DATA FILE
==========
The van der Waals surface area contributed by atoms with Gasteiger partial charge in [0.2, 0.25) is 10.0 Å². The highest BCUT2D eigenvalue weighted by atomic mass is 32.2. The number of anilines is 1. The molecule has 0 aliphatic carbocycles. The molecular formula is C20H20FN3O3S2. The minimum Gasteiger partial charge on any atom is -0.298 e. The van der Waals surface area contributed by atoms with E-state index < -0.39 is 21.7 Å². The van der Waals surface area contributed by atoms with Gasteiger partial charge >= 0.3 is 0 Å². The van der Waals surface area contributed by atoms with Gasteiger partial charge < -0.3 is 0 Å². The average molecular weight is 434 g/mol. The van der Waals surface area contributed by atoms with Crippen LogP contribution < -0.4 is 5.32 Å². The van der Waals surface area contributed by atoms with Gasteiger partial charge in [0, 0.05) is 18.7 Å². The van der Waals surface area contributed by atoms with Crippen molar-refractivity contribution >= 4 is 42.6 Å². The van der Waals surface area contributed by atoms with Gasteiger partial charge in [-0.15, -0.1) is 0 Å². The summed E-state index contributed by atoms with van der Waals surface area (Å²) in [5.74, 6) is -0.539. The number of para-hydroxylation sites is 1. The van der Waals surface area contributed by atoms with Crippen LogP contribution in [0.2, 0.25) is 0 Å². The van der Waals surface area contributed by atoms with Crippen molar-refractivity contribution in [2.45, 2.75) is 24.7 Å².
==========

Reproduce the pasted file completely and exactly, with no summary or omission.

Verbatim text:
The van der Waals surface area contributed by atoms with Gasteiger partial charge in [0.2, 0.25) is 10.0 Å². The highest BCUT2D eigenvalue weighted by atomic mass is 32.2. The number of anilines is 1. The molecule has 0 aliphatic carbocycles. The molecular formula is C20H20FN3O3S2. The minimum Gasteiger partial charge on any atom is -0.298 e. The van der Waals surface area contributed by atoms with E-state index < -0.39 is 21.7 Å². The van der Waals surface area contributed by atoms with Gasteiger partial charge >= 0.3 is 0 Å². The van der Waals surface area contributed by atoms with Gasteiger partial charge < -0.3 is 0 Å². The average molecular weight is 434 g/mol. The van der Waals surface area contributed by atoms with Crippen LogP contribution < -0.4 is 5.32 Å². The van der Waals surface area contributed by atoms with Gasteiger partial charge in [0, 0.05) is 18.7 Å². The van der Waals surface area contributed by atoms with Crippen molar-refractivity contribution >= 4 is 42.6 Å². The van der Waals surface area contributed by atoms with Gasteiger partial charge in [-0.15, -0.1) is 0 Å². The summed E-state index contributed by atoms with van der Waals surface area (Å²) in [5.74, 6) is -0.539. The number of para-hydroxylation sites is 1. The van der Waals surface area contributed by atoms with Crippen LogP contribution in [0.2, 0.25) is 0 Å². The van der Waals surface area contributed by atoms with Crippen molar-refractivity contribution in [2.45, 2.75) is 24.7 Å².